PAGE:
#TSQL2sday 136 Wrap-Up: Your Favorite (and Least Favorite) Data Types


For this month’s T-SQL Tuesday, I asked you to blog about your most-loved and least-loved data types.

Crazy, right? How could people possibly love or hate data types? Well, if you’ve been working with them for a while, I figured you’d have built up an array of tips or pain points, and y’all delivered with 29 interesting blog posts.

Secretly, when I picked the topic, I hoped we’d end up with a couple of data types where people disagreed so much that it was both a favorite AND a least favorite. Indeed, y’all delivered on that too!

Here’s what you wrote, grouped by data type, each in lower case as Aaron Bertrand intended:



  • Bit versus other data types by Kevin Chant – “So, as you can see in this slightly biased post the bit data type wins here.” (I laughed pretty hard throughout this one because it was not what I was expecting.)



  • Datetimeoffset Uniqueness by Rob Farley – “the time zone thing isn’t about whether they are actually identical or not. It’s about whether they are considered the same based on the things that the SQL engine uses to consider them equal.”
  • My two least favorite data types by Aaron Bertrand – “it’s easier to convert from UTC to some other time zone than it is to convert from some time zone that may observe DST to some other time zone that may observe DST.”



  • 4 Things I Love About Integers by Brent Ozar – “Integers are clean, elegant datatypes that do exactly what they’re supposed to. They’re the Golden Retrievers of the database world: they have a few shortcomings, but so, so few.”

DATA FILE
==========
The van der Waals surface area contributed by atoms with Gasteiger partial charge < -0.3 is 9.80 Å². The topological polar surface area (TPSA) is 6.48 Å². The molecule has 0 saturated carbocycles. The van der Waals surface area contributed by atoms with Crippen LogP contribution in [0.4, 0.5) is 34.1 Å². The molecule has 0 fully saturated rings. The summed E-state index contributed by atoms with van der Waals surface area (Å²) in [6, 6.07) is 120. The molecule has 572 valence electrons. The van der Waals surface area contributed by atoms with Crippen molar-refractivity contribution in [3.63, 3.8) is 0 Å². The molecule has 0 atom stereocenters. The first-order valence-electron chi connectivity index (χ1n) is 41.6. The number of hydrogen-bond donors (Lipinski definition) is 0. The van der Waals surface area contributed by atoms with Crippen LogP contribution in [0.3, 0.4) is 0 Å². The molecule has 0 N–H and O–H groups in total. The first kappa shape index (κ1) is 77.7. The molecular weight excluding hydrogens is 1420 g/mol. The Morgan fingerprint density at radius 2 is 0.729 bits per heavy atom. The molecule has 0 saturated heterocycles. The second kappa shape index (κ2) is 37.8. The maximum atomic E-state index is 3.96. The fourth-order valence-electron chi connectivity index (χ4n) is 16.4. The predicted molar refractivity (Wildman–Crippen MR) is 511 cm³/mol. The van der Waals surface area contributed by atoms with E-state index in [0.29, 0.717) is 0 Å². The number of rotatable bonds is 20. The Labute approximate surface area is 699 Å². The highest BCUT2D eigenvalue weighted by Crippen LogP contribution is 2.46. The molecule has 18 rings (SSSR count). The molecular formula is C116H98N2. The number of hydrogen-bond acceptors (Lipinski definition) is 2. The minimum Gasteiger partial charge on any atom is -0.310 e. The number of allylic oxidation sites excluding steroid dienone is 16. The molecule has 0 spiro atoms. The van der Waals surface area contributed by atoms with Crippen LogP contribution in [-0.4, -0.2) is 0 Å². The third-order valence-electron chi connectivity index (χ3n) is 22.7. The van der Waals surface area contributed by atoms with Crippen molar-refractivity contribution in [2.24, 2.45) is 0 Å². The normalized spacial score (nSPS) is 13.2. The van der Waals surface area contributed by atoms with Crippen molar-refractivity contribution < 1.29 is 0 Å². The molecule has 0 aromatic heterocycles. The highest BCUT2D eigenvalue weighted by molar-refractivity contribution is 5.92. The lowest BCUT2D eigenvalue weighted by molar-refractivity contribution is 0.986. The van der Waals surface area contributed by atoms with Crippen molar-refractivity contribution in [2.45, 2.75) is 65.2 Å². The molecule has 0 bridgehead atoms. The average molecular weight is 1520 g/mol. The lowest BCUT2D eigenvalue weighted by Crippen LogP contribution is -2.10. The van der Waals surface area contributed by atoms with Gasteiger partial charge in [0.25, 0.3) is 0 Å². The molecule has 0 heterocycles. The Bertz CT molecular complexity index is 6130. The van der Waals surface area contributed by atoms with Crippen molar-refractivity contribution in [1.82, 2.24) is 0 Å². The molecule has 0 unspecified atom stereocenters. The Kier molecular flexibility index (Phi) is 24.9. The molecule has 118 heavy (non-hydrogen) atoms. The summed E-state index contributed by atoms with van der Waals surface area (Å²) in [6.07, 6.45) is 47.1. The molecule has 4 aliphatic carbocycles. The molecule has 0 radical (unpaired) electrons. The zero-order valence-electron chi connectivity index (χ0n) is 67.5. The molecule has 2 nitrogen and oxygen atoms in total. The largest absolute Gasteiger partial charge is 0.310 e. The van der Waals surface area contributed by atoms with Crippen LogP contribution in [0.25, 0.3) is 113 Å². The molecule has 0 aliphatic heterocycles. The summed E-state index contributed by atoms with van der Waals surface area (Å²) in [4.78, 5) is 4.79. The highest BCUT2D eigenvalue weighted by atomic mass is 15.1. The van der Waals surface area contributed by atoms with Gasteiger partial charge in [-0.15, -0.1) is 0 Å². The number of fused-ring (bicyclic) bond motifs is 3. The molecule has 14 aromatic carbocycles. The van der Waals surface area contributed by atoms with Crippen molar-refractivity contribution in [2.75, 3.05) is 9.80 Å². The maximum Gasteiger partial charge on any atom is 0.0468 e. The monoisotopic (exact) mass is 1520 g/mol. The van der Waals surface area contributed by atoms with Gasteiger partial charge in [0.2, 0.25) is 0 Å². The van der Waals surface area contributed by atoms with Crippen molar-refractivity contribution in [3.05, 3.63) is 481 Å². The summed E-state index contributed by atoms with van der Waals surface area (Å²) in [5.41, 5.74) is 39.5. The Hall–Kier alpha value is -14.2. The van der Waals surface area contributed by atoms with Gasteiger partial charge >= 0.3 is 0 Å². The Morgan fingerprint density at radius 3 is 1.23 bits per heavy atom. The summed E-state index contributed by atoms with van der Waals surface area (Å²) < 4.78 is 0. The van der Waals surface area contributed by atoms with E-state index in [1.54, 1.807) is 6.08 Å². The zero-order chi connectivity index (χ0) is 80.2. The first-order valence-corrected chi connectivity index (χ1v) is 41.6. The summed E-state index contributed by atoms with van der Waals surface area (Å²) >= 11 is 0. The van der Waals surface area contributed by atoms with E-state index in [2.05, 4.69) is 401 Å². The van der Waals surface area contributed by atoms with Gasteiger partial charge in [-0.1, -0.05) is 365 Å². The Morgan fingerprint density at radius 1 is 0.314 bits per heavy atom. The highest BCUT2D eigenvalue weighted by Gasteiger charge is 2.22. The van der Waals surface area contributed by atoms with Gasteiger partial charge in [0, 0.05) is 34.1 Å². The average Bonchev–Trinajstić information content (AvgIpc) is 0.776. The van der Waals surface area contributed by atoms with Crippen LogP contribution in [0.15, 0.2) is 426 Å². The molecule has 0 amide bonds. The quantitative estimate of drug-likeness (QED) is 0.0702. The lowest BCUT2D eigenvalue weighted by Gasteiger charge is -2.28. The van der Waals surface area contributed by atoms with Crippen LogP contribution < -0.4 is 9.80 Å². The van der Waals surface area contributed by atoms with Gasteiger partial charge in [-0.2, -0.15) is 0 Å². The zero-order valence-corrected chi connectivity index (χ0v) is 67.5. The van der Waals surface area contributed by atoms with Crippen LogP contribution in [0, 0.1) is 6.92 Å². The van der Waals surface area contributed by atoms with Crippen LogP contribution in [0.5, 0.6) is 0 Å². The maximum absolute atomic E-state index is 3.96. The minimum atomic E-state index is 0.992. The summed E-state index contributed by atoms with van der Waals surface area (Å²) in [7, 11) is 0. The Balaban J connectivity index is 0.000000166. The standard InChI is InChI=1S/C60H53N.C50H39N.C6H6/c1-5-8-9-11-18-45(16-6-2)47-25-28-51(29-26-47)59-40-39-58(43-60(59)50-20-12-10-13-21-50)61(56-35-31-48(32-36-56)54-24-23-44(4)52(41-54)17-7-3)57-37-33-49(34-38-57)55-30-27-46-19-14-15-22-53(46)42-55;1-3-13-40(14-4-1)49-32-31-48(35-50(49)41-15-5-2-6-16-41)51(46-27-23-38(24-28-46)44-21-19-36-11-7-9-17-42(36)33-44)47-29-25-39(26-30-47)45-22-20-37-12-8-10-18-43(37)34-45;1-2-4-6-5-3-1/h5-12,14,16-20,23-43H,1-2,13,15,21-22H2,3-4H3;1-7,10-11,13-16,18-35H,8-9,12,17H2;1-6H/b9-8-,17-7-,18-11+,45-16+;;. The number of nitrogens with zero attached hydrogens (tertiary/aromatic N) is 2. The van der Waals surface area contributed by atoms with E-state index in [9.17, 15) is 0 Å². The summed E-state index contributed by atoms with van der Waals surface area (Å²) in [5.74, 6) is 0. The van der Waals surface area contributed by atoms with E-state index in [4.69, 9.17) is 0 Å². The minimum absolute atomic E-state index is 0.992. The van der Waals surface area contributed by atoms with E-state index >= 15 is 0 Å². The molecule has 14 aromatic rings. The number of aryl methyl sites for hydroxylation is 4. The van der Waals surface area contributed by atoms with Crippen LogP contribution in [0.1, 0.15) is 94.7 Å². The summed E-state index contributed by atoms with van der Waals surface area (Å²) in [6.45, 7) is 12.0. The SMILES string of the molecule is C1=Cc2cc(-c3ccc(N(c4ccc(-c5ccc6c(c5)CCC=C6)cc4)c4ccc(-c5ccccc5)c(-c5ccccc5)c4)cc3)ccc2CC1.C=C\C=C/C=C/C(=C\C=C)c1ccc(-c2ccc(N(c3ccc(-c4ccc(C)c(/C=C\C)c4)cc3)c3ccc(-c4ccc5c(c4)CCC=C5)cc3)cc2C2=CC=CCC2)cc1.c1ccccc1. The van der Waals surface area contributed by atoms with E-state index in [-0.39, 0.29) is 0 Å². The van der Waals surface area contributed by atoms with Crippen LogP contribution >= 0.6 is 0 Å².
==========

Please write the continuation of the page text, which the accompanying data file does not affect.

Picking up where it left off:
• Mapping visualizations and geo-spatial coding by Tom Huguelet – “the fact that we got so much for nothing, and the fact that these data types behave like objects with methods, and the fact that mapping is such an important type of visualization for analytics, make SQL Server Spatial Geography Types my favorite.”
  • Spatial is My Favourite, Yet Most Pointless Datatype by Greg Dodd – “I’d rather store Latitude and Longitude as decimal fields and have an application layer do the hard lifting, where I can send things parallel, where I can do some maths to work out the locations I want and index them if I need to.”




  • The Datatype Blog by Steve Jones – “It has been deprecated, but the timestamp type is still around. It’s not in the list, but it is mentioned as a synonym for rowversion. This is a unique binary number in each database, which is often used to detect changes in a row.”





They’re all good datatypes, Brent

Photo by Barn Images on Unsplash

My thoughts overall

In my training classes, I often compare our work to carpentry.

When you just get started with carpentry, you only have a tool or two. The longer you work in the field, the more you amass a collection of tools, and the better you understand how to use those tools.

This is a discussion we could have had 20 years ago, or 10 years ago. The answers change, too: just because a tool had a valid purpose once doesn’t mean it still does, because better options arise. Sometimes, new options arise, but…they’re not actually better. (I’m looking at you, JSON.)